The most important difference between them, though, is that Raimondo was the one spearheading a deal to reform the state's underfunded pension system in 2011. The deal raised the state retirement age, cut benefits, and changed the system from a defined-benefit plan to a mixed one including some personal savings accounts, sparking massive pushback and litigation from Rhode Island's unions. And part of Raimondo's plan to keep the state's investments growing including putting a big chunk of them into hedge funds, where some of her biggest campaign backers come from.
Taveras is trying to capitalize off growing populist sentiments by painting Raimondo as the candidate beholden to Wall Street. In one TV ad, Taveras says: "Wall Street values, they make money off of your hard work. I believe we're all in this together," and claims "I'll take Main Street in Rhode Island over Wall Street any day." Taveras's ads feature construction workers, and his campaign puts heavy emphasis on his support from labor.
Taveras's mantra is derivative of Elizabeth Warren's refrain: "We need a cop on the beat so no one steals your purse on Main Street or your pension on Wall Street." But the tagline willfully ignores all Taveras and Raimondo share in common, even when it comes to those same pension investments and relationships with organized labor.
A handful of public employee unions see almost no difference between Taveras and Raimondo, particularly teacher's unions, which take issue with Taveras's policies as mayor — specifically, when he fired and then rehired thousands of teachers in his first year in office to allow greater flexibility to close the city's huge budget gap.
"Gina Raimondo is under fire for having so much of the state's pension funds invested in hedge funds, but Angel actually had a higher percent of the city of Providence's funds invested in hedge funds," said Robert Walsh, the executive director of the Rhode Island National Education Association. "And the changes Angel made are now also tied up in litigation," like Raimondo's.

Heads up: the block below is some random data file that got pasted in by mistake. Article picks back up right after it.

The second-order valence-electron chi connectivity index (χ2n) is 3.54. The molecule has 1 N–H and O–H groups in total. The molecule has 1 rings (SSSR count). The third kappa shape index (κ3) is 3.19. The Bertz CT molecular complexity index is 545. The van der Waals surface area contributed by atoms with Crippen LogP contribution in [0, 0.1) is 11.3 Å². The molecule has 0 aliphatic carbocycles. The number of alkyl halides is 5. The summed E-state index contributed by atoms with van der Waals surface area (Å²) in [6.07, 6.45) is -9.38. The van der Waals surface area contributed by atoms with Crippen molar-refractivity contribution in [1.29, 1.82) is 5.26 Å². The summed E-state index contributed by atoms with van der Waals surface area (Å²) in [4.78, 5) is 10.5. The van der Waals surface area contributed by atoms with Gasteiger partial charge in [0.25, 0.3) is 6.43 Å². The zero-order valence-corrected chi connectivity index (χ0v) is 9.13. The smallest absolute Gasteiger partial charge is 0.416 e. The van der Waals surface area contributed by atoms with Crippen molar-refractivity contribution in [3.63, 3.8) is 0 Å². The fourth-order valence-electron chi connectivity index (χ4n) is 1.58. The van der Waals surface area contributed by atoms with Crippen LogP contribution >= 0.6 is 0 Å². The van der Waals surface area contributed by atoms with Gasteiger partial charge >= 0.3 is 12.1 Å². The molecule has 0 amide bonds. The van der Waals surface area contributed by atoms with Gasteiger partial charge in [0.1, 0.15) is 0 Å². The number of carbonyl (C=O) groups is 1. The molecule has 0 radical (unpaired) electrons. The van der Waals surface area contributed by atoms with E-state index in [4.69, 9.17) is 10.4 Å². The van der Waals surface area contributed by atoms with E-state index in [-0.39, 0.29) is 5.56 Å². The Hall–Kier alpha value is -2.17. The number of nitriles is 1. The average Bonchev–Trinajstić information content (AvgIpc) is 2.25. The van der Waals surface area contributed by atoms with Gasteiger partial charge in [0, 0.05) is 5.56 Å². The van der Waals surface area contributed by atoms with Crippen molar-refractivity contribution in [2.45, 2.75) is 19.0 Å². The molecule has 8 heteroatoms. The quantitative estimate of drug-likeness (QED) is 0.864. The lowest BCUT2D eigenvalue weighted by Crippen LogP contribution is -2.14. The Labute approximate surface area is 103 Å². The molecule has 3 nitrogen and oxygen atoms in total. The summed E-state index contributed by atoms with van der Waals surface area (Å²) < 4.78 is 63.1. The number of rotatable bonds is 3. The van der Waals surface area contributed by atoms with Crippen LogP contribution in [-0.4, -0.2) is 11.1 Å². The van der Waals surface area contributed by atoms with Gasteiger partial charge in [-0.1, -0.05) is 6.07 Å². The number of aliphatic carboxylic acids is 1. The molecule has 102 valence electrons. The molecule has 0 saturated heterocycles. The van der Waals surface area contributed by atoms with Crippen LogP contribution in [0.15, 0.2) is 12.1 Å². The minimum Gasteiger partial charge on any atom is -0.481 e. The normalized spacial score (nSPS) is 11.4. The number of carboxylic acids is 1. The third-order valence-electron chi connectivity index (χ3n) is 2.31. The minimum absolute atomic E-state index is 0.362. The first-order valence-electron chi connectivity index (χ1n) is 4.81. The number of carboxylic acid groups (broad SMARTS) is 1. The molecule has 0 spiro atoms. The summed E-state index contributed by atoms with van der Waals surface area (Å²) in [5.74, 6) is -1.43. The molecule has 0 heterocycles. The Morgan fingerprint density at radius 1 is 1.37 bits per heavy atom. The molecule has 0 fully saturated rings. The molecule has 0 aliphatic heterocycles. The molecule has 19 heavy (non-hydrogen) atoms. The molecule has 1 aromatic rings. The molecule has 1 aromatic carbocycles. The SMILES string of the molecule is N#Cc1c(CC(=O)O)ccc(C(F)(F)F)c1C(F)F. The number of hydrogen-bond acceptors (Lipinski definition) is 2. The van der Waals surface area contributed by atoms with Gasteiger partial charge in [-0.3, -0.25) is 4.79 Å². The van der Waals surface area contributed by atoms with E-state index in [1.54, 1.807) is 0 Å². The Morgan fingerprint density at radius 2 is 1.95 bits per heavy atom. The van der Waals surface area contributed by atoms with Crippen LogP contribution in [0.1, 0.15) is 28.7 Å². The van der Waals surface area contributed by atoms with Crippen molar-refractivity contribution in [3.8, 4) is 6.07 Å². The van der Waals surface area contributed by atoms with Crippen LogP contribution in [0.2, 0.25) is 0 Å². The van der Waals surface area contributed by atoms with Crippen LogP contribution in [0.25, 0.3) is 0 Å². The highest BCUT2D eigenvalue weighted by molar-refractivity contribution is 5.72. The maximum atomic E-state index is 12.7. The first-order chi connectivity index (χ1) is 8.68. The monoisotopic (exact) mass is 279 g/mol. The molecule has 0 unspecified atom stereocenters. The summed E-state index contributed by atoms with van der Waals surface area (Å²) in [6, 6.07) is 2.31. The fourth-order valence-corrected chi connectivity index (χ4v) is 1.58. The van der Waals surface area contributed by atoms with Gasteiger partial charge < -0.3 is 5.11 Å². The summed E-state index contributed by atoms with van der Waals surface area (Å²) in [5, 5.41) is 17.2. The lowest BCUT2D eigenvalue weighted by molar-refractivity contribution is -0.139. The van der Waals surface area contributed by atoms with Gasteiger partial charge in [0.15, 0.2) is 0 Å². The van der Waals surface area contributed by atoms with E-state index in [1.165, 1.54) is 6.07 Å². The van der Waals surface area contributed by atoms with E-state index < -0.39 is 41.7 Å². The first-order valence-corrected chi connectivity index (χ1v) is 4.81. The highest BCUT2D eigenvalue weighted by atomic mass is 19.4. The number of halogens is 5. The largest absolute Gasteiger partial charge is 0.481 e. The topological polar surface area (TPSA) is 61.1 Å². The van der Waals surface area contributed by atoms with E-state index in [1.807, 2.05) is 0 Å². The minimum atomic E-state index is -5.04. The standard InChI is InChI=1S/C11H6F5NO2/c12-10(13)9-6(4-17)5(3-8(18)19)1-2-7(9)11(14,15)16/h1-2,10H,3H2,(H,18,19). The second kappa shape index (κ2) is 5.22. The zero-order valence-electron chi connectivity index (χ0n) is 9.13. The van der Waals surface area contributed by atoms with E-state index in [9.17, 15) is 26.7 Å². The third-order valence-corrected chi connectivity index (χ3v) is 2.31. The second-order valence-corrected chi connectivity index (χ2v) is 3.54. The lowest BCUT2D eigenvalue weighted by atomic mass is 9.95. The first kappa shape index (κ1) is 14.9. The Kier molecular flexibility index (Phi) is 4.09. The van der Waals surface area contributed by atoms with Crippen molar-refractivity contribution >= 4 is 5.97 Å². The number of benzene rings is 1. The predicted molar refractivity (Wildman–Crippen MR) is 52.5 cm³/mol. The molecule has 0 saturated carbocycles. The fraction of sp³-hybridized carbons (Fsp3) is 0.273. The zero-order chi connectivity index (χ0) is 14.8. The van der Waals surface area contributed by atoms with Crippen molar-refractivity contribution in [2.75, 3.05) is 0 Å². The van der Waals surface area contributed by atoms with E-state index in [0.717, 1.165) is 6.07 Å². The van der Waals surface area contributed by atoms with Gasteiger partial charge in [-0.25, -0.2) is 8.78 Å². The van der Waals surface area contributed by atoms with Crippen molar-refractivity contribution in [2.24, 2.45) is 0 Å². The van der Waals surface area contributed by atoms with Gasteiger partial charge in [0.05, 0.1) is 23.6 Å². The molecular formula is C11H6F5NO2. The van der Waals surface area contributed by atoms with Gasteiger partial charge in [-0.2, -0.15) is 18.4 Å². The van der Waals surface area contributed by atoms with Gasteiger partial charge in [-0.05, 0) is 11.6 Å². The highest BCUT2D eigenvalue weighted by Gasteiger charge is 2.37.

But Taveras's slogan "conjures up a whole stream of resentment" that many feel toward "Wall Street" right now, University of Rhode Island political scientist Maureen Moakley said, and he's brought them to bear against Raimondo effectively.
"The Wall Street attacks are untrue and a deliberate mischaracterization of who I am and what I've done as treasurer," Raimondo said. "I don't work for Wall Street, I never have. I'm from Rhode Island and I ran a business in Providence."
"Regardless of whether it's true, it fits into the national conversation," Raimondo said. "It's rhetoric. There is that nationally. It's a theme, and it's a problem. Income inequality is a huge problem in America."
Raimondo actually has more union endorsements than Taveras. She has consolidated support among private sector building trades unions, which tend to be more conservative. Public employee unions have split their support between Taveras and Clay Pell, the grandson of former Sen. Claiborne Pell and the third Democrat in the race. Walsh's teachers union, one of Rhode Island's largest with 12,000 members, opted to endorse Pell.